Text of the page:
Metsä Fibre is an active player in Rauma and the entire Satakunta region.
This year, the Rauma pulp mill is celebrating its 25th anniversary, and the most modern sawmill in the world is being constructed. It is important to communicate and cooperate with central stakeholders and local players.
Manager Ari-Pekka Vanamo
from the Rauma pulp mill values interaction with people living in the surrounding area. For example, in 2019, the pulp mill held an event in Rauma market square to inform people about the planned sawmill project. Metsä Fibre also has organised gatherings in the neighbourhood and invited local people to visit the construction site.
“It is very important that we have close cooperation with society, in particular with people living in the region. We want to tell them about our operation, the principles of sustainability and how we process Nordic wood into sustainable products,” says Vanamo.
Introducing pulp to children and young people
An example of the long-term regional cooperation is schoolchildren’s visits to the mill. Since 1997, every 9th grader in the city has been invited to the mill to see how pulp is produced.
Metsä Fibre also wants to support the region’s active cultural life. For example, Rauma Art School made a 30-metre-long rock painting in the pulp mill’s car park.
Metsä Fibre organised an art exhibition with local daycare centres in which they displayed forest pictures that children had painted on pulp sheets. They also organised birdbox and writing competitions for pupils and upper secondary school students.
The aim was for children and young people to have some kind of relationship with the forest industry at an early stage. Metsä Fibre also wanted to introduce pulp as a raw material.
Plenty of activities for local people
Every year, the mill also welcomes plenty of other visitor groups, such as forest owners and associations.
In the summer, tourists and Rauma residents have had the opportunity to get on a tourist train in the pulp mill area and get to know the mill site and its surroundings. A hundred bird species and several animal species have been spotted next to the mill.
In addition, Metsä Group’s Wood Supply has, over the years, been involved in organising an exhibition and a theme lecture with a bird association, a brush cutter course with the local adult education centre and a week-long geocaching event with a girls’ baseball team.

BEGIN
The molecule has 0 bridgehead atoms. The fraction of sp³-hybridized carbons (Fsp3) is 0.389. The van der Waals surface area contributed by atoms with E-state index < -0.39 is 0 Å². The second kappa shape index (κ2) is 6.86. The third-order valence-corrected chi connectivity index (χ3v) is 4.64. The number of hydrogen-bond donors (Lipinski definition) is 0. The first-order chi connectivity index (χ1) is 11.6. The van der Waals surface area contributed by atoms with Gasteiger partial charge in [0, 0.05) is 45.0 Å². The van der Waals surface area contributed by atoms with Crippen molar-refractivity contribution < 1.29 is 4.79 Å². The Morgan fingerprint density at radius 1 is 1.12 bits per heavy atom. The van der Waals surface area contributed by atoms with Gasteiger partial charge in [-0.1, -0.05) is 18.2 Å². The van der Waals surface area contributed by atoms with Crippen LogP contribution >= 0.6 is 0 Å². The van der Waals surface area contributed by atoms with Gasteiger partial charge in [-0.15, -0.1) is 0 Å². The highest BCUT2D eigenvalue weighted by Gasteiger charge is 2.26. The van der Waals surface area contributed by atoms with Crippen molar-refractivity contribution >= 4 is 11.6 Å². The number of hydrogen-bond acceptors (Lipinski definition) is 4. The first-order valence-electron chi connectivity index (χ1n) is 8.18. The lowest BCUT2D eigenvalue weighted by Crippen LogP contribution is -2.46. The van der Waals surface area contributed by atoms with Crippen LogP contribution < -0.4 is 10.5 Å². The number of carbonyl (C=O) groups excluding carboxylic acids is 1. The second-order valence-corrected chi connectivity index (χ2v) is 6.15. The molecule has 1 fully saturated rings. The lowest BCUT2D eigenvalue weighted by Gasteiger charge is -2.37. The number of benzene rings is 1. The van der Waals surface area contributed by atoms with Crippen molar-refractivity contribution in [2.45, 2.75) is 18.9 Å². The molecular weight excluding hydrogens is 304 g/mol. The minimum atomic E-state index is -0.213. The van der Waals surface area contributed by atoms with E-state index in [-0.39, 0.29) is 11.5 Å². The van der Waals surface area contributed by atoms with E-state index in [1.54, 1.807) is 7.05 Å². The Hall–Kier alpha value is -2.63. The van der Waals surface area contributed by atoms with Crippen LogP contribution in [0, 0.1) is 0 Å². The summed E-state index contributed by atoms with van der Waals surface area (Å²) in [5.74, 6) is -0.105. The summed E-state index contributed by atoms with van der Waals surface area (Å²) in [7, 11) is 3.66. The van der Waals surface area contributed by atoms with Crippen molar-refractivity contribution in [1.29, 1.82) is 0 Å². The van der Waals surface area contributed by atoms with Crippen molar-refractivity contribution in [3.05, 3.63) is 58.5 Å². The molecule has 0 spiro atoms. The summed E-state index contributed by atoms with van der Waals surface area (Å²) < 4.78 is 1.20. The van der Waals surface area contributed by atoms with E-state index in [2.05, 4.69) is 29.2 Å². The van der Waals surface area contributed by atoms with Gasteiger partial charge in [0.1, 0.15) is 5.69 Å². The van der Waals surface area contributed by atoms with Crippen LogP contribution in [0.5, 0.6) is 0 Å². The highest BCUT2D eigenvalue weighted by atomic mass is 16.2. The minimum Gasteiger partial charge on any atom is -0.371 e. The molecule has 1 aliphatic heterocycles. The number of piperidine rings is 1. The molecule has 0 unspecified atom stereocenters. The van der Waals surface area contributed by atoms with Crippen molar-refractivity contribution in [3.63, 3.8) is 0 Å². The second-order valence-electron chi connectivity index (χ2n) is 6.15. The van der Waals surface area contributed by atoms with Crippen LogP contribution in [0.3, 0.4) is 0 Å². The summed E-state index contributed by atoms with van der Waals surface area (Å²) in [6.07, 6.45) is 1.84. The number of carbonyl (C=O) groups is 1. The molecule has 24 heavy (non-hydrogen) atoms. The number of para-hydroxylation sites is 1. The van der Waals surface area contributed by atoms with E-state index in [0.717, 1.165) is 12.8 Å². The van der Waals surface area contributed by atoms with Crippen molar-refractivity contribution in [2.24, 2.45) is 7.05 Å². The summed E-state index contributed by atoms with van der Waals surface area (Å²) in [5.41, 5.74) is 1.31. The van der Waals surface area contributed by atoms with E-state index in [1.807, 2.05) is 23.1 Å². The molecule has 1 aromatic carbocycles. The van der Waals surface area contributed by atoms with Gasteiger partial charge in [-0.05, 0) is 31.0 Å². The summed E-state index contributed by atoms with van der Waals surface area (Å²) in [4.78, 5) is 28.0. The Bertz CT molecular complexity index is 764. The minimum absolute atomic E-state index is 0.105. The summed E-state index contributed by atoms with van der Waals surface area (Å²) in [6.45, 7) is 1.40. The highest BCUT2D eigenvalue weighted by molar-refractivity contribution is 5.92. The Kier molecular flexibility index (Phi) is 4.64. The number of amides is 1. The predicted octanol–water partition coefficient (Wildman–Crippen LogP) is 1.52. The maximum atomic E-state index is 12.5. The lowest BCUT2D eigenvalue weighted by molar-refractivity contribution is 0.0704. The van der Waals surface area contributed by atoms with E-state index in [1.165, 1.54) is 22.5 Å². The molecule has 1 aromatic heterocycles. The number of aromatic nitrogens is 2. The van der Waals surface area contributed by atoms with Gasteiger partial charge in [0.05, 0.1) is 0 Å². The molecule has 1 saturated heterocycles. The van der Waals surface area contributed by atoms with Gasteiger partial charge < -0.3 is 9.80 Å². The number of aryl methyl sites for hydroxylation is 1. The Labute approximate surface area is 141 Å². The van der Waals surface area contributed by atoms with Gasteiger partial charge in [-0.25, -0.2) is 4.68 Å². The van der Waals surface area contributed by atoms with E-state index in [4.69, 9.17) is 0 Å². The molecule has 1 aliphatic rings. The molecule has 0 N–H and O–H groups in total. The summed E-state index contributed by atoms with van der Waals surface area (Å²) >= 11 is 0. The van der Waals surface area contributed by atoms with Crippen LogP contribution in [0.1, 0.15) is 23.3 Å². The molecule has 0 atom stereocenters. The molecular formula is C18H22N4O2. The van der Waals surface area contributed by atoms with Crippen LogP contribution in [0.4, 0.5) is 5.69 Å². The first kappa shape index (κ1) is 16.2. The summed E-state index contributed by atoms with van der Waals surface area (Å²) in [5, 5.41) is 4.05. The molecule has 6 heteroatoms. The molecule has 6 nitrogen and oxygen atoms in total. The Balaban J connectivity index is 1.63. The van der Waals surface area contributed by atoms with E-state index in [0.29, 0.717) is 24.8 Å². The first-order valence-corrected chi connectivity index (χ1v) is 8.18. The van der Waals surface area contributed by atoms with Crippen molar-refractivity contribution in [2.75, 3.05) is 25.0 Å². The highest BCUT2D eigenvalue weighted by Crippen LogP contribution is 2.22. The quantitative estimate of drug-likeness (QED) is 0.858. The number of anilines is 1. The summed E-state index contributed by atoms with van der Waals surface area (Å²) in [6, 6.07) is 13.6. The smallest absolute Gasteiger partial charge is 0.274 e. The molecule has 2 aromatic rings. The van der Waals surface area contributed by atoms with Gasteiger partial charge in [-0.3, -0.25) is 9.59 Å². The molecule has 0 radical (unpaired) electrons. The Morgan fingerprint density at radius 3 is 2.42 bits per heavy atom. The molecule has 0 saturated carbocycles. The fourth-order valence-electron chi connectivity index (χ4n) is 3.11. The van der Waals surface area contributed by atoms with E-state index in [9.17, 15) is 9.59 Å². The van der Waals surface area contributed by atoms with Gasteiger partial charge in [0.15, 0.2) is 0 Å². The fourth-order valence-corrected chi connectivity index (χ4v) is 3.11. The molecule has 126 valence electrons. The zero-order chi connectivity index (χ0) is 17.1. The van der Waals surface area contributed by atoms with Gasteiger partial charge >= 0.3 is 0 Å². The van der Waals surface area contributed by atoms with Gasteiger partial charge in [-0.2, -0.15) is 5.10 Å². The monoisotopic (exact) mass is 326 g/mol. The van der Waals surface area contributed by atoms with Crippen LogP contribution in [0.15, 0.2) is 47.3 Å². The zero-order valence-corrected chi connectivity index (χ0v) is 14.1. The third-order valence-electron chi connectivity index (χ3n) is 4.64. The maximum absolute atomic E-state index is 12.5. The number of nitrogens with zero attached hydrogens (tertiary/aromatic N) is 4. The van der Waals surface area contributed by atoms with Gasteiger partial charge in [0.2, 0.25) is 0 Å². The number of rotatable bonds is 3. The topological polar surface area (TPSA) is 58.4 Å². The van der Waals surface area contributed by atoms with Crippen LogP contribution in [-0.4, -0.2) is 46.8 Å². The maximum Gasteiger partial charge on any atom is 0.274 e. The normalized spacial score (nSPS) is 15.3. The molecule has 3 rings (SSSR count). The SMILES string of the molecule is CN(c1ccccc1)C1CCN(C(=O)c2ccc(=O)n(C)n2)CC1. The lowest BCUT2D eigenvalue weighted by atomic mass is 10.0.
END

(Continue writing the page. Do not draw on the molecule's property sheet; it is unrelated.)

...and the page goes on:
Due to the Covid-19 pandemic, it is currently impossible to organise any events or visits.
The shared wastewater treatment plant benefits everyone
An example of the good cooperation in Rauma is the forest industry’s common wastewater treatment plant. It is used by Metsä Fibre’s pulp mill and the UPM paper mill next to it. In addition to the forest companies’ wastewater, the wastewater from the city of Rauma is also directed to the treatment plant.
“Approximately 15 years ago, we made an agreement with the City to direct its wastewater to the shared treatment plant. The arrangement benefits all parties. At the same time, overall emissions into the waterways have decreased,” says Vanamo.
The wastewater treatment plant, which has been operational for a long time, is owned by Metsä Fibre and operated by UPM.
The City supports commercial and industrial life significantly
Vanamo thanks the City of Rauma for its smooth cooperation with business organisations. For example, the City has supported Metsä Fibre in a sawmill project, which has been under preparation for a long time.
“The City of Rauma’s cooperation with business organisations is exemplary. The City actively monitors businesses’ needs and reacts accordingly. There is also an active chamber of commerce in the region, and it genuinely wants to develop commerce and industry in the region.”
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